We were most influenced by three specific pieces of work: the National Research Council reports on How People Learn, the circle of ideas surrounding the Habits of Mind of Costa and Kallick, and the metastudies by the Mid-Continent Regional Education Laboratory and Robert Marzano describing effective teaching and learning strategies.

    The How People Learn series explores the research of a broad range of experts in most aspects of learning (National Research Council, 1999, 2000, 2005). Its findings clarify the three most fundamental aspects of flexible learning:

    • understanding and dealing with prior knowledge of a subject;
    • understanding how knowledge is organized in one's brain; and
    • the importance of thinking about one's own thinking, or metacognition.

    The work of Costa and Kallick builds on this framework by providing and elaborating on a set of dispositions or habits that characterize successful people (Costa & Kallick, 2000, 2008). These are the habits used by skillful thinkers who know how to behave when faced with complex problems and who are flexible learners.

    Robert Marzano has identified a set of strategies that are used by successful teachers (Marzano, Pickering, & Pollock, 2001). We demonstrate in this book how many of these strategies can be used by teachers from pre-primary to tertiary levels as they develop learners with the ability to think effectively and become independent, lifelong learners.

    The more completely we understand the thinking processes involved in learning and problem solving, the more likely we are to be able to monitor and adjust our practices in ways that further successful behaviors. We are not advocating endless navel-gazing and introspection. When confronted with problems, we need to find solutions and act on them in a timely fashion. But shooting from the hip has gotten us into a great deal of trouble, personally, socially, and politically. As we face the increasingly complex problems in our schools, our homes, and in the workplaces of our nation, we need to understand what we are doing, we need to think before we act, and we need to be sure that our thinking is explicit and appropriate. It is imperative that we think about our thinking!

    We are grateful to many people: to Arthur Costa, who has been our constant source of encouragement and whose work with Bena Kallick was our inspiration at the start of our journey; to James Anderson and Elaine Brownlow, who supported our efforts in Australia; to Raj Chaudhury and Randy Caton in the United States for many useful discussions; to Richard Bartley, who was for Pat an important mentor; and to Deborah Stollenwerk and Alan Cook, who have guided us gently through the intricacies of editing.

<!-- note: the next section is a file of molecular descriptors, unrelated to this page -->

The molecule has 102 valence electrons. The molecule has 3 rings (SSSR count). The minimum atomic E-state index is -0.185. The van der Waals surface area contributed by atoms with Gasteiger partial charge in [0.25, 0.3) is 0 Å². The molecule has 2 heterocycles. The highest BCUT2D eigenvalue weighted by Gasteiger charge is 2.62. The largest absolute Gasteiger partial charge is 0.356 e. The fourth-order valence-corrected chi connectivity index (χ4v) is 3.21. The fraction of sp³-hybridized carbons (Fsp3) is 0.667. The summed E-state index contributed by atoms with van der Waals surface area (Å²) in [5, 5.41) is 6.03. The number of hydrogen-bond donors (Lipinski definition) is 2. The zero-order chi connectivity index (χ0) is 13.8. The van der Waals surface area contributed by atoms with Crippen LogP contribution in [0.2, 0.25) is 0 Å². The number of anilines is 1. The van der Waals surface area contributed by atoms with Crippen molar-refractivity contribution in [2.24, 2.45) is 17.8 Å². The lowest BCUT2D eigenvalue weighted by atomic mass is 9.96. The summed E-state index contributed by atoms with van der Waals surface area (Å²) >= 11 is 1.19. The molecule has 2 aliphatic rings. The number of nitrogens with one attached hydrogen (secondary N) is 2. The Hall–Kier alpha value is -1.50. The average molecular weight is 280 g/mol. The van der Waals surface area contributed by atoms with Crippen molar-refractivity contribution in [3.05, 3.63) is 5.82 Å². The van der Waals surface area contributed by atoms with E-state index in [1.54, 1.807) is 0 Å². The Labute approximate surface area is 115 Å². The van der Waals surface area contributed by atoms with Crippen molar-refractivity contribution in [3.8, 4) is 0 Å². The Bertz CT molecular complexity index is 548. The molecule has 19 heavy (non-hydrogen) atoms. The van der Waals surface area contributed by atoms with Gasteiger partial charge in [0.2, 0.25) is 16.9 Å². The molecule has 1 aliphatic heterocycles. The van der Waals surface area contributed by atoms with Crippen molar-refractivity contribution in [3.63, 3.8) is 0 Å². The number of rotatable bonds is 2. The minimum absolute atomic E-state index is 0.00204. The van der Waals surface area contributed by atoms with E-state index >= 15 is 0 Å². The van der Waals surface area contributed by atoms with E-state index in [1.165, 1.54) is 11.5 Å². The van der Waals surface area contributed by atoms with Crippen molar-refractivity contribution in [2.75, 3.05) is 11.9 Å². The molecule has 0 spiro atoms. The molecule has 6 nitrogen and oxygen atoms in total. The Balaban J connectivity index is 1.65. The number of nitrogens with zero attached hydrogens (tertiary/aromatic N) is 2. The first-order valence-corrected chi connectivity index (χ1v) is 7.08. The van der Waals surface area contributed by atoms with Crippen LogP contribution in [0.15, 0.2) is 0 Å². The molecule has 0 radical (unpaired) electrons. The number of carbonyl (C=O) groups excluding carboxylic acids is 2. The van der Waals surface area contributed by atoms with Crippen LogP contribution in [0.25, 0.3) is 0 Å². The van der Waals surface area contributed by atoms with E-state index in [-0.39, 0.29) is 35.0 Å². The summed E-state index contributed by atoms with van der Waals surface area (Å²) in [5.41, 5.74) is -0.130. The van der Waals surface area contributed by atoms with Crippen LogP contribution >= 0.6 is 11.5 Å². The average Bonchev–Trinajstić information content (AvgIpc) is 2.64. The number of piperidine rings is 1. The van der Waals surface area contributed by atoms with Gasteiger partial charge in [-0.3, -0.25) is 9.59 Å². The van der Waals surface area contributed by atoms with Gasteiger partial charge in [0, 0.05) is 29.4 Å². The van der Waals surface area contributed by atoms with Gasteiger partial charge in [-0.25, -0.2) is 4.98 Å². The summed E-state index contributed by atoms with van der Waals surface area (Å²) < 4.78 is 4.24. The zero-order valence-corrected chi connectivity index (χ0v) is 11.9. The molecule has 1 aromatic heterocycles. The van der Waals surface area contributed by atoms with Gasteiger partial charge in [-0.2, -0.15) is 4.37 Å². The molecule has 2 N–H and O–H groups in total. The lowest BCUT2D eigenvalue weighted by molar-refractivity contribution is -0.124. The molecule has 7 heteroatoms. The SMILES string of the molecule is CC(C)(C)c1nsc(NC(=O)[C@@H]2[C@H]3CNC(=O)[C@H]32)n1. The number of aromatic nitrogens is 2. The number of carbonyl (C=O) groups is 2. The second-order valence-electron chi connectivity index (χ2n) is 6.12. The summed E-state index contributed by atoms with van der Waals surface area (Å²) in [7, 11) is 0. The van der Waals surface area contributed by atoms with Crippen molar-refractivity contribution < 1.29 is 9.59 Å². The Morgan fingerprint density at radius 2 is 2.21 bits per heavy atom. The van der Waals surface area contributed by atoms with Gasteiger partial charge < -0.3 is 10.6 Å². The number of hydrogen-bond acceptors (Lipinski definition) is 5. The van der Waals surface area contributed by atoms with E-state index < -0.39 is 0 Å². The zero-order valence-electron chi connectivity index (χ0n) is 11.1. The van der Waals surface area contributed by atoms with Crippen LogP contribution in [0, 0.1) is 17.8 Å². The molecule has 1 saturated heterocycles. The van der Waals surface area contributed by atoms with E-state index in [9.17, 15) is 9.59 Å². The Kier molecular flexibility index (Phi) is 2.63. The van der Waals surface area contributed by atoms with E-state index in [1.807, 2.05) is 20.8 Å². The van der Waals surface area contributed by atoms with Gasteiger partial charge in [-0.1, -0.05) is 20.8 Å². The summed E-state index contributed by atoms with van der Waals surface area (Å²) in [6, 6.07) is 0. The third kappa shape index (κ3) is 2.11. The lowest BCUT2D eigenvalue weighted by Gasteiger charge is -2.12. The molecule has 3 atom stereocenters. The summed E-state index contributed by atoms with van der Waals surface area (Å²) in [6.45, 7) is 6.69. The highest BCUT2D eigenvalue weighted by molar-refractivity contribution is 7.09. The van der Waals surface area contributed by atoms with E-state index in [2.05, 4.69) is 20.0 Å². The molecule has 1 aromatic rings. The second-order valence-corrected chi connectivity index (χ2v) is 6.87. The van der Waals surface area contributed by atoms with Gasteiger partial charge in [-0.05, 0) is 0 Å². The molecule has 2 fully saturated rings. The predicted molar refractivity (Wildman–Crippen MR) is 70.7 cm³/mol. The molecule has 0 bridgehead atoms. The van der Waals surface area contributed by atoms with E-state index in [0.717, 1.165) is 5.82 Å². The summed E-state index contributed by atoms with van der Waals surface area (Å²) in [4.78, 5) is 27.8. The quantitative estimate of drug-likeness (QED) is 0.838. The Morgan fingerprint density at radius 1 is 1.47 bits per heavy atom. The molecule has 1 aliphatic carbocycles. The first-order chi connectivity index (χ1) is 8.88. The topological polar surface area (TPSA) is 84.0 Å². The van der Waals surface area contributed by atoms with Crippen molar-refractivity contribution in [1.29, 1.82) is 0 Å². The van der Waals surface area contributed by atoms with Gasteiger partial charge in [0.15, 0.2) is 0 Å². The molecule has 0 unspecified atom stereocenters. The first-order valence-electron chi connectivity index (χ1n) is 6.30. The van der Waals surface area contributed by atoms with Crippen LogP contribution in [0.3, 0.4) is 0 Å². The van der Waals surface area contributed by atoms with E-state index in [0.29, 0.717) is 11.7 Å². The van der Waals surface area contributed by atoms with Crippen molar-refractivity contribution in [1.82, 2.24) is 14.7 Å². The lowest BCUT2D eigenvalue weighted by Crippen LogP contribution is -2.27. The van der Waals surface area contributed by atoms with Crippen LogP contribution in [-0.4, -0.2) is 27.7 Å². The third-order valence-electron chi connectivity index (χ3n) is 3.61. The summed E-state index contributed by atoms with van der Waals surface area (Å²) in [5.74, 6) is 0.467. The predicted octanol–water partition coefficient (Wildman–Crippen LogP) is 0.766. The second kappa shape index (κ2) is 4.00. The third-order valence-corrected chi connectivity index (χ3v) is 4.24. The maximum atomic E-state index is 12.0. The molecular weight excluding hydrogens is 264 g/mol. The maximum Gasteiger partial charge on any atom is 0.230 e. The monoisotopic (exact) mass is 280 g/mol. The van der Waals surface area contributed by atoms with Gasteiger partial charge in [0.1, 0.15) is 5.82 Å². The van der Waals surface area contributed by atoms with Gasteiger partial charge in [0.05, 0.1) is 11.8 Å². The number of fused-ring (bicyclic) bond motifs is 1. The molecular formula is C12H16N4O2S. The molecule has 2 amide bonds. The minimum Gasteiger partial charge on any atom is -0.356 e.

We dedicate this book to the many classroom teachers in both the United States and Australia who have embraced these ideas and enriched our understanding as they shared their experiences and their thoughts.

    Acknowledgments

    Corwin would like to thank the following individuals for taking the time to provide their editorial insight:

    Elizabeth Alvarez, Principal, John C. Dore Elementary School, Chicago, IL

    Lynn Macan, Superintendent, Cobleskill-Richmondville Central School District, Cobleskill, NY

    Tanna H. Nicely, Assistant Principal, Dogwood Elementary School, Knoxville, TN

    Susan Stewart, Assistant Professor, Ashland University, Ashland, OH

    Claudia J. Thompson, Academic Officer, Learning and Teaching Peninsula School District, Gig Harbor, WA

    About the Authors

    Martin Buoncristiani is an emeritus professor of physics at Christopher Newport University in the United States. He has been dedicated to science and mathematics education for over 35 years. In his involvement in curricular development for the university, he has been a strong advocate of adapting teaching methods to our current understanding of how people learn. His scientific research has focused on lasers and optical science, and he was awarded the NASA Public Service Medal for his work developing instruments for atmospheric study. Throughout his career he has addressed K-12 science education, beginning with promotion of computers in the classroom in the 1970s and extending to the introduction of critical thinking skills in the current decade.

    Patricia Buoncristiani has spent over 30 years as an educator committed to the belief that learning how to think is the foundation for every successful learner. She has been a classroom teacher, a teachers college lecturer, and, most recently, a school principal in both Australia and the United States. Her experience includes work with school systems in the United Kingdom, the United States, and Australia. She has had extensive experience training educators in early literacy development, behavior management, and the development of thinking-based curricula.

    Martin and Pat are cofounders of Thinking and Learning in Concert, an educational consultancy dedicated to integrating thinking and learning. Together they provide engaging, interactive, and dynamic workshops and presentations tailored to meet the specific needs of the group.

    They can be contacted at ausatlc@aol.com and http://thinkingandlearninginconcert.org/

  • 1. Metacognition Monitor

    2. Metacognitive Planning Template

    This is not intended to be a complete planning template. It is intended that it be infused into existing planning formats

    3. Whole-School Assemblies

    4. Reading as a Time for Thinking (Guidelines for Parents)

    5. Parents as Partners in Metacognition: Planning Points for Schools